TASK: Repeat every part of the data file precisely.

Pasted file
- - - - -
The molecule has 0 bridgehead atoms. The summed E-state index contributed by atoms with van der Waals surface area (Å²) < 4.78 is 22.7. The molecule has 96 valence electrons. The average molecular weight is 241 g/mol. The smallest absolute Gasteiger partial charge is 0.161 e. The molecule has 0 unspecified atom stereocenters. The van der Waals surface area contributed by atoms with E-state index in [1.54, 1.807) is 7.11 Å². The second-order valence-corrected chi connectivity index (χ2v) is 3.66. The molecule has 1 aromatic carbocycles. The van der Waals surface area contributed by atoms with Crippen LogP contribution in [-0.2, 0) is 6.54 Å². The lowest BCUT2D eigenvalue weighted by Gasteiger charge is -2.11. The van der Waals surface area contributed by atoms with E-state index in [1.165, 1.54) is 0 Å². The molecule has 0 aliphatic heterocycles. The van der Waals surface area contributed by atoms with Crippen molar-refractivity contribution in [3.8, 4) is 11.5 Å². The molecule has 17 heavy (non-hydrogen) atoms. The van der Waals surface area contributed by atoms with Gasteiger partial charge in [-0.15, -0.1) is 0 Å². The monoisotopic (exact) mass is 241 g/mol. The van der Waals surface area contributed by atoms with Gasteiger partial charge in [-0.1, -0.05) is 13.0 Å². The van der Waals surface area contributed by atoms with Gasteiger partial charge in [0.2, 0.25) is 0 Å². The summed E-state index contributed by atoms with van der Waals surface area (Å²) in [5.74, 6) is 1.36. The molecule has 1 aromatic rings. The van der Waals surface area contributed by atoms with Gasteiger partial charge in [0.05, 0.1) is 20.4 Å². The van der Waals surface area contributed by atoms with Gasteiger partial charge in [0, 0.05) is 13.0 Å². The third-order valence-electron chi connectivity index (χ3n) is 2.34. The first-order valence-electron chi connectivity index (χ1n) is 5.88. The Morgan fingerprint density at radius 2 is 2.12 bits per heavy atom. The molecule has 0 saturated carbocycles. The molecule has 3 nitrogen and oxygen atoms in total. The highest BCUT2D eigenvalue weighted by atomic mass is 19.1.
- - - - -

The molecule has 0 bridgehead atoms. The summed E-state index contributed by atoms with van der Waals surface area (Å²) < 4.78 is 22.7. The molecule has 96 valence electrons. The average molecular weight is 241 g/mol. The smallest absolute Gasteiger partial charge is 0.161 e. The molecule has 0 unspecified atom stereocenters. The van der Waals surface area contributed by atoms with E-state index in [1.54, 1.807) is 7.11 Å². The second-order valence-corrected chi connectivity index (χ2v) is 3.66. The molecule has 1 aromatic carbocycles. The van der Waals surface area contributed by atoms with Crippen LogP contribution in [-0.2, 0) is 6.54 Å². The lowest BCUT2D eigenvalue weighted by Gasteiger charge is -2.11. The van der Waals surface area contributed by atoms with E-state index in [1.165, 1.54) is 0 Å². The molecule has 0 aliphatic heterocycles. The van der Waals surface area contributed by atoms with Crippen molar-refractivity contribution in [3.8, 4) is 11.5 Å². The molecule has 17 heavy (non-hydrogen) atoms. The van der Waals surface area contributed by atoms with Gasteiger partial charge in [-0.15, -0.1) is 0 Å². The monoisotopic (exact) mass is 241 g/mol. The van der Waals surface area contributed by atoms with Gasteiger partial charge in [-0.1, -0.05) is 13.0 Å². The van der Waals surface area contributed by atoms with Gasteiger partial charge in [0.2, 0.25) is 0 Å². The summed E-state index contributed by atoms with van der Waals surface area (Å²) in [5.74, 6) is 1.36. The molecule has 1 aromatic rings. The van der Waals surface area contributed by atoms with Gasteiger partial charge in [0.05, 0.1) is 20.4 Å². The van der Waals surface area contributed by atoms with Gasteiger partial charge in [0, 0.05) is 13.0 Å². The third-order valence-electron chi connectivity index (χ3n) is 2.34. The first-order valence-electron chi connectivity index (χ1n) is 5.88. The Morgan fingerprint density at radius 2 is 2.12 bits per heavy atom. The molecule has 0 saturated carbocycles. The molecule has 3 nitrogen and oxygen atoms in total. The highest BCUT2D eigenvalue weighted by atomic mass is 19.1.